function F bears the same analytic expression
for the whole domain
• Local models,
e.g. the local linear model
function F is defined differently at each point of the
reconstructed state space
• Semi-local models,
e.g. neural networks
the form of function F is derived as a weighted sum of
local basic functions
Prediction using similar segments of the time series
Prediction at time i+T from the mappings Τ step ahead of
“similar” segments from the past of the time series
Local prediction models
Implementation of the idea of “similar” segments:
time series segments  reconstructed points
The nearest neighboring points to xi: { xi (1) , xi ( 2) ,..., xi ( K ) }
Prediction of xi+T from the mappings of the neighbors: {xi (1)T , xi ( 2)T ,..., xi ( K )T }
Zeroth order prediction:
Average prediction:
xˆi T  xi (T )  xi (1)T
1
xi (T ) 
K
K
x
j 1
i ( j ) T
Local linear prediction
We assume that for the neighbor of xi the local linear model is valid :
xi 1  F ( xi )  F ( xi , xi t , , xi ( m 1)t )
 a0  a1 xi  a2 xi t    am xi ( m1)t
 a0  a'xi
xi(1)+T = a0 + a’ xi(1)
The model holds for
xi (1) , xi ( 2) ,..., xi ( K )
xi(2)+T = a0 + a’ xi(2)
xi(K)+T = a0 + a’ xi(K)
Estimation of parameters a0 , a1 ,, am
(method of ordinary least squares)
K
min
a0 ,a1 ,,am
(x
j 1
i ( j ) 1
 a0  a1 xi ( j )    am xi ( j )( m1)t ) 2
Estimation of prediction error
xi (T )
We split the time series in two parts:
xˆN1 1 ,
, xˆN
, xN1 , xN1 1 ,
, xN
predictions
x1 , x2,
learning set
statistic for
prediction error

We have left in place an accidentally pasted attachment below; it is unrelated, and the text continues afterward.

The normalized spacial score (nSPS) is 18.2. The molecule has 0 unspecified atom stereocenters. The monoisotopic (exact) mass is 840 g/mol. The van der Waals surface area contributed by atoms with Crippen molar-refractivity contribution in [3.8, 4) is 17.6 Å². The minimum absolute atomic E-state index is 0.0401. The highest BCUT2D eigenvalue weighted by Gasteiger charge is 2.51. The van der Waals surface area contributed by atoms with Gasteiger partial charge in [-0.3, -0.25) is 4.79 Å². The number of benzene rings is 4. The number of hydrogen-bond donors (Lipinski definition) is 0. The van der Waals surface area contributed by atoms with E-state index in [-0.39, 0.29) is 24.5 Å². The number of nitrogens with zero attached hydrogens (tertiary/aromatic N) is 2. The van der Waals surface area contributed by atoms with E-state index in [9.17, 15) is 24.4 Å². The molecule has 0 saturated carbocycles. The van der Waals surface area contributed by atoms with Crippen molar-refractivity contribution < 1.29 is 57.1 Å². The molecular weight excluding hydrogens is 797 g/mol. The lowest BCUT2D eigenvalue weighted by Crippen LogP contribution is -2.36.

ei T  xi T  xˆi T
prediction error
test set
NRM SE(T ) 
N T
1
xt T  xˆt T 2

N  T  N1 t  N1 1
1 N
2


x

x
 i
N i 1
Example: x-Lorenz
Prediction with:
• local linear prediction model (LLP)
• local average prediction model (LAP)
without noise
with 10%-noise
t  1, m  5, K  11
annual- quarter growth rate of GNP of USE in the period 1947 – 1991
Prediction with
- linear model, AR
- local average model, LAM
- local linear model, LLM
Predictions starting at the first
quarter of 1989 with prediction
horizon being the last 6 years
Prediction error (nrmse) for the
last 30 quarters
()
()
0.02
real
AR(3)
LAM(m=5,K=15)
LLM(m=5,K=15)
0.015
1.1
nrmse(m)
0.01
1
0.005
0.9
0
0.8
0.7
0
AR
LAM(K=15)
LLM(K=15)
2
4
6
m
8
10
-0.005
-0.01
164
166
168
170
172
174
176
ASE index in the period 1/1/2002 – 20/9/2005
Predict index with
- linear model, AR
- local average model, LAM
Prediction starting at 20/9/2005
and prediction horizon is up to 16 days ahead
yt 
returns
xt  xt 1
xt 1
index
()
()
0.015
3450
3400
0.005
close index
returns of index
0.01
general index
xn(T), AR(7)
xn(T), LAM(m=7,K=20)
0
3350
3300
-0.005
general index returns
y (T), AR(7)
n
y (T), LAM(m=7,K=20)
-0.01
3250
n
-0.015
18
25
02
day
09
16
3200
18
25
02
day
09
16
ASE index in the period 1/1/2002 – 20/9/2005
Predict index with
- linear model, AR
- local average model, LAM
One step ahead prediction
in the period 21/9/2005 – 12/10/2005
yt 
returns
xt  xt 1
xt 1
index
()
()
3450
0.015
0.01
general index
xn(1) AR(7)
xn(1) LAM(m=7,K=20)
3400
close index
index return
0.005
0
3350
3300
-0.005
3250
general index
y (1) AR(7)
n
y (1) LAM(m=7,K=20)
-0.01
n
-0.015
18
25
02
day
09
16
3200
18
25
02
day
09
16